Questioning the Value of the Locavore Philosophy

In The New York Times this week, there’s an interesting article by Damon Darlin entitled, “A Balance Between the Factory and the Local Farm.”

Darlin talks about the locavore trends capturing chefs, diners, and home cooks across the country–even Michelle Obama. From menu descriptions offering local foods to an increase in the number of farmers’ markets, supporting local producers has become more prevalent in the U.S..

Darlin also challenges the opportunity for the locavore trend to revolutionize the industrial food system, claiming it’s not practical, for example, to get local vegetables in winter climates. (I beg to differ, however. If you plan ahead, you can create quite a store of produce that lasts all winter long.)

And, he has a good point about the inconsistencies among locavores. Take wine, for example. I dealt with this dilemma myself in a blog post last fall. Is it okay to support your local farmers and producers but buy your wine from California or Italy when you live in Michigan? (Which, by the way, actually has some pretty decent wines.)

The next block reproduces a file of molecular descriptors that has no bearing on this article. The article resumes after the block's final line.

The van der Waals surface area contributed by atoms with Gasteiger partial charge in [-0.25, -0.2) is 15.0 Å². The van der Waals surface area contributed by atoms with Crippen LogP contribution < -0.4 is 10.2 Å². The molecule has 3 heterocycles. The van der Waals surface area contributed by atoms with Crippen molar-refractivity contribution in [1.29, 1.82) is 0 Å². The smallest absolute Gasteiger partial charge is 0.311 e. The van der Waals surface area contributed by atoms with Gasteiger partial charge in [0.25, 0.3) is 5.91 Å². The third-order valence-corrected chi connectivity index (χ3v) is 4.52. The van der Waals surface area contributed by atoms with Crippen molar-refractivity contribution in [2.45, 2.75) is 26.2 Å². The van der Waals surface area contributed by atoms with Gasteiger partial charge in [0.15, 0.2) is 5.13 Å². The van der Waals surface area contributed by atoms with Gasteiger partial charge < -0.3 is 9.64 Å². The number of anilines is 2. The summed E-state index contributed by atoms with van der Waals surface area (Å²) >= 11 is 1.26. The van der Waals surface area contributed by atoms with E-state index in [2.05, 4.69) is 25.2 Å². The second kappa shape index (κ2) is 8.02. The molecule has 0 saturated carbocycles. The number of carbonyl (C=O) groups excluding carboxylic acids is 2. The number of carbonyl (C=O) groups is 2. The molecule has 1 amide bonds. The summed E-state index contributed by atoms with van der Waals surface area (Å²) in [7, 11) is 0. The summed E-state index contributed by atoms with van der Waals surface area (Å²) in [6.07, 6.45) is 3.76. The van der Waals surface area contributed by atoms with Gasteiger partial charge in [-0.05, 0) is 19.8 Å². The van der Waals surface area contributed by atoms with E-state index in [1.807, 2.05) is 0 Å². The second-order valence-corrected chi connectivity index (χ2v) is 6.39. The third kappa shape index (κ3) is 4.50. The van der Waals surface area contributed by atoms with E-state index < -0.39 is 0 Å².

While Darlin speculates that a locavore philosophy won’t feed a whole country year-round, he does concede that “the mammoth food factories in the United States” may be “a case of a manufacturing system that has grown too fast or too large to be managed well.”

Good point. Our food system is definitely broken. Maybe a locavore philosophy is the first step to fixing it.


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